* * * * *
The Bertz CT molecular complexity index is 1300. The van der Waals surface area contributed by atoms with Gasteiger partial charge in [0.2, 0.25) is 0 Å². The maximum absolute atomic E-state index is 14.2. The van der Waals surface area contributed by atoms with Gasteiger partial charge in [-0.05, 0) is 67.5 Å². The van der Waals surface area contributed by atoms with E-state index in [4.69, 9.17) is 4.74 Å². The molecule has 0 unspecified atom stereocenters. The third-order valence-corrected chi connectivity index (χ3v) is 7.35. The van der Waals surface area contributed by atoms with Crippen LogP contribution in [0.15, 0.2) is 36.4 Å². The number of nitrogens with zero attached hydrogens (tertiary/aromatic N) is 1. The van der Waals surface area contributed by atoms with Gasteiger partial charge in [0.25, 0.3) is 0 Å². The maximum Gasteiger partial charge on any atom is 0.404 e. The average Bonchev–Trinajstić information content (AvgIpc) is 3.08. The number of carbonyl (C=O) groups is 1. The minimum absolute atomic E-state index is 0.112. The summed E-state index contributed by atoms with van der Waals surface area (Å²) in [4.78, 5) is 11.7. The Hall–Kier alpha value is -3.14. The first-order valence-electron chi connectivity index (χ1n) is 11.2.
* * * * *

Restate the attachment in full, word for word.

The Bertz CT molecular complexity index is 1300. The van der Waals surface area contributed by atoms with Gasteiger partial charge in [0.2, 0.25) is 0 Å². The maximum absolute atomic E-state index is 14.2. The van der Waals surface area contributed by atoms with Gasteiger partial charge in [-0.05, 0) is 67.5 Å². The van der Waals surface area contributed by atoms with E-state index in [4.69, 9.17) is 4.74 Å². The molecule has 0 unspecified atom stereocenters. The third-order valence-corrected chi connectivity index (χ3v) is 7.35. The van der Waals surface area contributed by atoms with Crippen LogP contribution in [0.15, 0.2) is 36.4 Å². The number of nitrogens with zero attached hydrogens (tertiary/aromatic N) is 1. The van der Waals surface area contributed by atoms with Gasteiger partial charge in [0.25, 0.3) is 0 Å². The maximum Gasteiger partial charge on any atom is 0.404 e. The average Bonchev–Trinajstić information content (AvgIpc) is 3.08. The number of carbonyl (C=O) groups is 1. The minimum absolute atomic E-state index is 0.112. The summed E-state index contributed by atoms with van der Waals surface area (Å²) in [4.78, 5) is 11.7. The Hall–Kier alpha value is -3.14. The first-order valence-electron chi connectivity index (χ1n) is 11.2.